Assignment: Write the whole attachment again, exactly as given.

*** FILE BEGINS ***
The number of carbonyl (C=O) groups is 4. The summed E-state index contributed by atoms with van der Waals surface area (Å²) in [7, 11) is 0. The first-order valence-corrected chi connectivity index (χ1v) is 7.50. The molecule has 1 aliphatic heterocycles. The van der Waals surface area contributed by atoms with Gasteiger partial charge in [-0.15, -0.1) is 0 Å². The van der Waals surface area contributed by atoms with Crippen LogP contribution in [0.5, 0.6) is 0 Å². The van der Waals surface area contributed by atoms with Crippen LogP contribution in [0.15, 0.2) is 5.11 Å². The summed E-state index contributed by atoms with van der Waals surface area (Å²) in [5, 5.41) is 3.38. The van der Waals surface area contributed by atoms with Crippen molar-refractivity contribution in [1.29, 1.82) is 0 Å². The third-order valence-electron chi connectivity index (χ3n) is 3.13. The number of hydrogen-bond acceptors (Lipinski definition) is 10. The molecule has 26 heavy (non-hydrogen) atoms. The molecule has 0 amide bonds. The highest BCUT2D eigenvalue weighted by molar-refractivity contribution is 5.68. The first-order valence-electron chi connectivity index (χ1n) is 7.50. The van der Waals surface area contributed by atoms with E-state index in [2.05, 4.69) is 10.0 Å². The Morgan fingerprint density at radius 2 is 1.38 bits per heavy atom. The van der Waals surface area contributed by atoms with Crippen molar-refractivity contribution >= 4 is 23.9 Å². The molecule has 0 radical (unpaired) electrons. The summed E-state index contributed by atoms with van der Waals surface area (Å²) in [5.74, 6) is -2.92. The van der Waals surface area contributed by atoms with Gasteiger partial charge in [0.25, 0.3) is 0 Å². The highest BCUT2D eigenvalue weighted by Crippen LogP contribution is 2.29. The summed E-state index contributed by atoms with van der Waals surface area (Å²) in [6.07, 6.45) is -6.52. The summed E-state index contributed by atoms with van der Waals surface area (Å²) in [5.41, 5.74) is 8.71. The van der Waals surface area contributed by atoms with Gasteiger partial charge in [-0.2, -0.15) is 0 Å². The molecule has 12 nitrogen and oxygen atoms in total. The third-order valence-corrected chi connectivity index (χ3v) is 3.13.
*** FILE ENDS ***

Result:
The number of carbonyl (C=O) groups is 4. The summed E-state index contributed by atoms with van der Waals surface area (Å²) in [7, 11) is 0. The first-order valence-corrected chi connectivity index (χ1v) is 7.50. The molecule has 1 aliphatic heterocycles. The van der Waals surface area contributed by atoms with Gasteiger partial charge in [-0.15, -0.1) is 0 Å². The van der Waals surface area contributed by atoms with Crippen LogP contribution in [0.5, 0.6) is 0 Å². The van der Waals surface area contributed by atoms with Crippen LogP contribution in [0.15, 0.2) is 5.11 Å². The summed E-state index contributed by atoms with van der Waals surface area (Å²) in [5, 5.41) is 3.38. The van der Waals surface area contributed by atoms with Crippen molar-refractivity contribution in [1.29, 1.82) is 0 Å². The third-order valence-electron chi connectivity index (χ3n) is 3.13. The number of hydrogen-bond acceptors (Lipinski definition) is 10. The molecule has 26 heavy (non-hydrogen) atoms. The molecule has 0 amide bonds. The highest BCUT2D eigenvalue weighted by molar-refractivity contribution is 5.68. The first-order valence-electron chi connectivity index (χ1n) is 7.50. The van der Waals surface area contributed by atoms with E-state index in [2.05, 4.69) is 10.0 Å². The Morgan fingerprint density at radius 2 is 1.38 bits per heavy atom. The van der Waals surface area contributed by atoms with Crippen molar-refractivity contribution >= 4 is 23.9 Å². The molecule has 0 radical (unpaired) electrons. The summed E-state index contributed by atoms with van der Waals surface area (Å²) in [5.74, 6) is -2.92. The van der Waals surface area contributed by atoms with Gasteiger partial charge in [0.25, 0.3) is 0 Å². The highest BCUT2D eigenvalue weighted by Crippen LogP contribution is 2.29. The summed E-state index contributed by atoms with van der Waals surface area (Å²) in [6.07, 6.45) is -6.52. The summed E-state index contributed by atoms with van der Waals surface area (Å²) in [5.41, 5.74) is 8.71. The van der Waals surface area contributed by atoms with Gasteiger partial charge in [-0.2, -0.15) is 0 Å². The molecule has 12 nitrogen and oxygen atoms in total. The third-order valence-corrected chi connectivity index (χ3v) is 3.13.